Here's your first quiz: Do you know what these quarterbacks had in common?

True, they were all right-handed. But that's irrelevant. Answer: Each sat on the bench most or all of their freshman season. They waited their turn. Obviously none transferred. There have been several UM quarterbacks who did transfer. And each one virtually disappeared from the face of college football. The ones who stayed, who paid their dues, so to speak, saw their patience rewarded. You've been patient this season, too, and that paid off in a 49-31 victory at Duke. When Robert Marve struggled, you came in and led the Hurricanes to 35 unanswered points and threw four touchdown passes.

I liked what you said after the game on the Hurricane Sports Network: "I appreciate all the times that Coach Shannon puts me into the game. Whenever it is I'm happy to go into the game, whether it's to bring my team back or keep them ahead. It doesn't matter when I get in or if I get in. I just want the team to win, that's all I worry about."

That's the kind of patience the great ones at UM have needed. Take Testaverde, for instance. He sat for three years before he became "the man," then he led the Hurricanes to the Sugar and Fiesta Bowls, came within one play of winning the national championship and won the Heisman Trophy. He also went on to an NFL career that started before you were born and just ended after 22 years.

Kelly, Kosar, Walsh and Torretta all were redshirted their freshman season. They didn't get quality playing time like you are getting in every game. Yet each one, when he got his chance, played well and took command of the offense.

KELLY'S ODYSSEY

I'll begin these history lessons with Kelly, who was part of Lou Saban's great recruiting class of 1978. That was in the days when the Hurricanes invariably had three quarterbacks -- one departing, one coming and one playing. One quarterback quit in the summer. One incumbent, a senior, was moved to receiver. Another, Kenny McMillian, was injured in the first game. Saban had three freshmen -- Kelly, Mark Richt (now coach at Georgia) and Mike Rodrigue. He went with Rodrigue, who spent most of the season handing off to senior tailback Ottis Anderson, who is still UM's all-time rushing leader.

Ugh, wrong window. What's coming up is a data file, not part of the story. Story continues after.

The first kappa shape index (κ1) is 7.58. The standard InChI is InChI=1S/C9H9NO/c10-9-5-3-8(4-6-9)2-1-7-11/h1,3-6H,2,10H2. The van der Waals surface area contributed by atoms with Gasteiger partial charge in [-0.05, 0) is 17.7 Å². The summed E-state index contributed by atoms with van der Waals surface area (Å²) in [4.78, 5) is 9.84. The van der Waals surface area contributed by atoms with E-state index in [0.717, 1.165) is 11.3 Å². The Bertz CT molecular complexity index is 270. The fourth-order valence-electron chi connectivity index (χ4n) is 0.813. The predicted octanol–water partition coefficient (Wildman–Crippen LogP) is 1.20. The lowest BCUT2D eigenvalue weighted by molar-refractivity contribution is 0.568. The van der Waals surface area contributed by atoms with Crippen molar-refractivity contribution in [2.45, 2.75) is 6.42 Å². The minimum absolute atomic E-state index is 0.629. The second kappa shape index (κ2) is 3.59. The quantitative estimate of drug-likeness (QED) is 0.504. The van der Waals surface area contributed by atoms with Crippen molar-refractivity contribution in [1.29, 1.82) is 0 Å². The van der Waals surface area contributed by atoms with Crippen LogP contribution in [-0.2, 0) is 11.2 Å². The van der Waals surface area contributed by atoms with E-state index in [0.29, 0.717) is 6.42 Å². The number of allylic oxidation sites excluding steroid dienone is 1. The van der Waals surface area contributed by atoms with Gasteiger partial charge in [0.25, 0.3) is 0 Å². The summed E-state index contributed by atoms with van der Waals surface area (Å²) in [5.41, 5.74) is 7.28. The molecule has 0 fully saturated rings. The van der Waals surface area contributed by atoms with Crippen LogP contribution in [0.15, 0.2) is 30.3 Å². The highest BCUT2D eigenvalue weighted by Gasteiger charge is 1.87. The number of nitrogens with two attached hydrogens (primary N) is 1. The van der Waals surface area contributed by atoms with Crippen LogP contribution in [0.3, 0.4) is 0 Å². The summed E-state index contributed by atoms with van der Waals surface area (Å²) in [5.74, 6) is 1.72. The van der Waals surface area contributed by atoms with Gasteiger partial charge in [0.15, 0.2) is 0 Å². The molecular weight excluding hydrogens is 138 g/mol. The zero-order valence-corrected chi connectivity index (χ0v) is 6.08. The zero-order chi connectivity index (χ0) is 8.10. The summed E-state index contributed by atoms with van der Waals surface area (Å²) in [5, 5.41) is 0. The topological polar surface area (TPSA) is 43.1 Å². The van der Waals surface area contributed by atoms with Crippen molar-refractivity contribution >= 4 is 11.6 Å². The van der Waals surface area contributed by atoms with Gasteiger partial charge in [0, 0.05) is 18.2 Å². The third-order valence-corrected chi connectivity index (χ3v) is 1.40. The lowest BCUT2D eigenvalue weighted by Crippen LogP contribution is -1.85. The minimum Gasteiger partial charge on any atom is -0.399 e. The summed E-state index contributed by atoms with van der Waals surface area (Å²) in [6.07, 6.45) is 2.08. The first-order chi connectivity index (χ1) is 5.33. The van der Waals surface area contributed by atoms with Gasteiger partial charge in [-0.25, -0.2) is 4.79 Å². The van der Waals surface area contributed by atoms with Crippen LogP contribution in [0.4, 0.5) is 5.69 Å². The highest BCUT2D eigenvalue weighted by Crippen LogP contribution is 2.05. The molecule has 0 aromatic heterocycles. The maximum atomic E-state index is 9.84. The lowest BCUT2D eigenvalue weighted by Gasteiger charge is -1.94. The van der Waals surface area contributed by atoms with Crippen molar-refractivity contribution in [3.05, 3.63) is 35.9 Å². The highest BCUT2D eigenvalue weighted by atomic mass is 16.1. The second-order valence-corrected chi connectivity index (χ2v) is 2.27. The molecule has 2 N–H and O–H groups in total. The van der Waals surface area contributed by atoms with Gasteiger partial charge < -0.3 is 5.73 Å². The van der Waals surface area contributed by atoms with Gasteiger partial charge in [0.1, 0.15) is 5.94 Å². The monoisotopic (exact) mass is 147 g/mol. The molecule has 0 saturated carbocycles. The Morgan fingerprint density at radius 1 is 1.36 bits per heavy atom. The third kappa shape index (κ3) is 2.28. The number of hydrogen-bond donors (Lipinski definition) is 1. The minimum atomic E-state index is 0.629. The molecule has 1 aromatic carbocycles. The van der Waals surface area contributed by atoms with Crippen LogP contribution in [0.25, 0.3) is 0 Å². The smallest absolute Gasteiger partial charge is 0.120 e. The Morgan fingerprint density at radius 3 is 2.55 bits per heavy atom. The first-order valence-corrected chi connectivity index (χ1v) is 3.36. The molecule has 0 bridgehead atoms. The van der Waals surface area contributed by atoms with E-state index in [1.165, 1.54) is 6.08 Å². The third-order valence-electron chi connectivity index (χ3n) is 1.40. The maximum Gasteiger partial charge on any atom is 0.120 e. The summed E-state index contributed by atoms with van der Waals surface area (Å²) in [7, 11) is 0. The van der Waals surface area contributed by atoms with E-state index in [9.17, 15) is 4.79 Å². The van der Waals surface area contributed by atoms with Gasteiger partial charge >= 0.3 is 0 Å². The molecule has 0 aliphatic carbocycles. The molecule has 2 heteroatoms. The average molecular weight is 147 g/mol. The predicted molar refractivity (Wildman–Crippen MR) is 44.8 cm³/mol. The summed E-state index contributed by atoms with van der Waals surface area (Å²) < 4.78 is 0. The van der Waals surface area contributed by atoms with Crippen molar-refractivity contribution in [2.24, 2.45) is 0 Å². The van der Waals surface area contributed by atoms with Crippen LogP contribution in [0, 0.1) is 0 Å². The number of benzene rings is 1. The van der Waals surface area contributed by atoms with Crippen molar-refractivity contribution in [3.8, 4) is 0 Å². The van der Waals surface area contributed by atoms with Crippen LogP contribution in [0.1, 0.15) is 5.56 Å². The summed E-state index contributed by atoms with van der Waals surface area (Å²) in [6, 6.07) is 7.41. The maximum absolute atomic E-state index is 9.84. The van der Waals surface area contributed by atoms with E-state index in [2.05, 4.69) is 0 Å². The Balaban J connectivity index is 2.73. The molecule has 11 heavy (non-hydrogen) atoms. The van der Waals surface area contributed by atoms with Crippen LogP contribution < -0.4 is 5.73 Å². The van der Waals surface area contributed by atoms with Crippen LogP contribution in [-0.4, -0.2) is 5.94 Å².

Saban resigned after that 6-5 season, Schnellenberger took over and started Rodrigue the first seven games in 1979. For the eighth game, the coach decided at the last moment to go with Kelly, who barfed in the locker room before the game, then went on to lead a shocking 26-10 victory at Penn State. That was the genesis of Quarterback U.

The next year Kelly spearheaded the Hurricanes to the Peach Bowl, their first bowl game in 13 seasons. His junior year they went 9-2, losing only to fourth-ranked Texas and 16th-ranked Mississippi State on the road in close games. In the third game of his senior year, 1982, he sustained a dislocated shoulder at Virginia Tech in the third game and was lost for the season.

That same season, the Hurricanes had two freshmen quarterbacks, Kosar and a guy listed in the media guide as Vincent Testaverde. Neither was among the six quarterbacks on the Parade Magazine All-American high school team, but Schnellenberger and his staff rated them as two of the top three quarterbacks in the nation. Plus there was Richt, a senior, and Kyle Vanderwende, a redshirt freshman, who had been all-state at Palm Beach Gardens. That year the Hurricanes arguably had the greatest collection of college quarterbacks in history. Earl Morrall, a former Baltimore Colts and Miami Dolphins star quarterback, was their coach. He attended the flag football game between the Canes and Dolphins in the Orange Bowl's farewell several months ago and agreed this was the best quarterback group ever at one college.

And none transferred.

WAITING THEIR TURN